New details emerge for EXPO CHICAGO’s Palais de Tokyo exhibition

Representatives from EXPO CHICAGO, Paris’s contemporary art venue Palais de Tokyo, the Institut français, and the DuSable Museum of African American History have announced the location of the Palais de Tokyo’s off-site exhibition for this year’s EXPO CHICAGO, opening this September. Along with the announcement of the exhibition’s location, it was also revealed, at least in part, what the format of the show would be. The site for the exhibition will be the Roundhouse at the DuSable Museum near the University of Chicago, on the city’s South Side. The Roundhouse, which was designed by Burnham and Root in the late 19th century, was originally used for equestrian activities in Washington Park, where it and the DuSable are located. The structure includes an impressive wood dome, which has been completely refurbished along with the rest of the building in recent years. The Palais de Tokyo show will be the first public exhibition in the space. "As we continue to build support for EXPO CHICAGO’s extraordinary collaboration with the Palais de Tokyo, no venue in Chicago is more appropriate to host the first U.S.-based iteration of the renowned French institution’s Hors Les Murs program than the Roundhouse at the DuSable Museum of African American History," said EXPO CHICAGO President/Director Tony Karman. "The institutional connection and historical relevance of the Roundhouse provides a perfect setting for the local and global art and architecture communities to engage in this landmark exhibition." The show will be curated by Palais de Tokyo’s Katell Jaffrès, with exhibition design by designer Andrew Schachman, who was nominated by the Graham Foundation for Advanced Studies in the Fine Arts. Focusing on “the dialogue between architecture and artistic process,” the exhibition will fill the 17,000-square-foot building with site-specific works by a yet-to-be-announced group of artists.  The artists will be from France and Chicago, and will work closely with Schuchman to conceive pieces that are not only works of art, but also spaces able to receive the works of others. The clear connection to architectural installations helps align the show with the Chicago Architecture Biennial, which will coincide with the opening of EXPO. “The simultaneity of EXPO CHICAGO and the Chicago Architecture Biennial provides the opportunity to affirm the vital relationship between the two disciplines of art and architecture,” said Palais de Tokyo President Jean de Loisy under the massive wooden dome. “Just as El Lissitzky did with his Proun Rooms, or Frederick Kiesler for Peggy Guggenheim’s Art of this Century Gallery in 1942, we are devising an imbrication of the constructive activities of artists with the possibility of external interferences on their structures coming from other, complicit artists. Palais de Tokyo is thus bringing together artists from the French and Chicago scenes to produce a show conceived to be something utterly unusual.” The show will be executed in two parts over coming months, first as a residency and then as the exhibition. The residency work in partnership with Mana Contemporary Chicago, which will give the resident artist space to produce their large-scale pieces. The entire program will be the first in a new three-year program in Chicago that has been developed by the Palais de Tokyo and the Institut français. EXPO Chicago will run from Thursday, September 14th through Sunday, Sept. 17th.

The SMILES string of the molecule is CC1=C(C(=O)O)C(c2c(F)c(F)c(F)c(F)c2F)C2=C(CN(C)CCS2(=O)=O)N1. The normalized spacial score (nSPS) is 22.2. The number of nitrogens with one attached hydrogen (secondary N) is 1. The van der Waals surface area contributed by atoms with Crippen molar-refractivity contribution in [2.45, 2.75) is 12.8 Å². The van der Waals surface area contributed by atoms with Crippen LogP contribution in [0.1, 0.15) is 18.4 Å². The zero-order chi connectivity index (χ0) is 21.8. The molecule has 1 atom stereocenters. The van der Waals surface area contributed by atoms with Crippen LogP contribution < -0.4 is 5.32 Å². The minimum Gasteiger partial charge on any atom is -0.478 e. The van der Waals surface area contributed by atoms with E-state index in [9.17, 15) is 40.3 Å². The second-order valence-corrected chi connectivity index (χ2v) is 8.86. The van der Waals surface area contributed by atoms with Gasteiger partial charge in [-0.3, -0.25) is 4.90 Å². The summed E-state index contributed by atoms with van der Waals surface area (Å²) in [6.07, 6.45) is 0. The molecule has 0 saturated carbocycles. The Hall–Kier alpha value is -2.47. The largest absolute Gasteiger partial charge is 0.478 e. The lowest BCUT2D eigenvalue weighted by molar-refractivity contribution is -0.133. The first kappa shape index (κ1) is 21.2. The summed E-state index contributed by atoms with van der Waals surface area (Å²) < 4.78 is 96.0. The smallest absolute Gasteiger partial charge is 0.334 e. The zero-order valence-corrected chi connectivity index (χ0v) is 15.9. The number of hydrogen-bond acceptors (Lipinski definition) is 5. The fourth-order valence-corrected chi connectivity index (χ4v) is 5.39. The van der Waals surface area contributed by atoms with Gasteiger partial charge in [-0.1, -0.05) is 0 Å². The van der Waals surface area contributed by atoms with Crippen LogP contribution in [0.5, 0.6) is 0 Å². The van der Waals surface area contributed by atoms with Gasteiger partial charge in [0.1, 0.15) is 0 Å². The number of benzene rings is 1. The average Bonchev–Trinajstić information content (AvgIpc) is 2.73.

City of Chicago asks architects to envision future of riverfront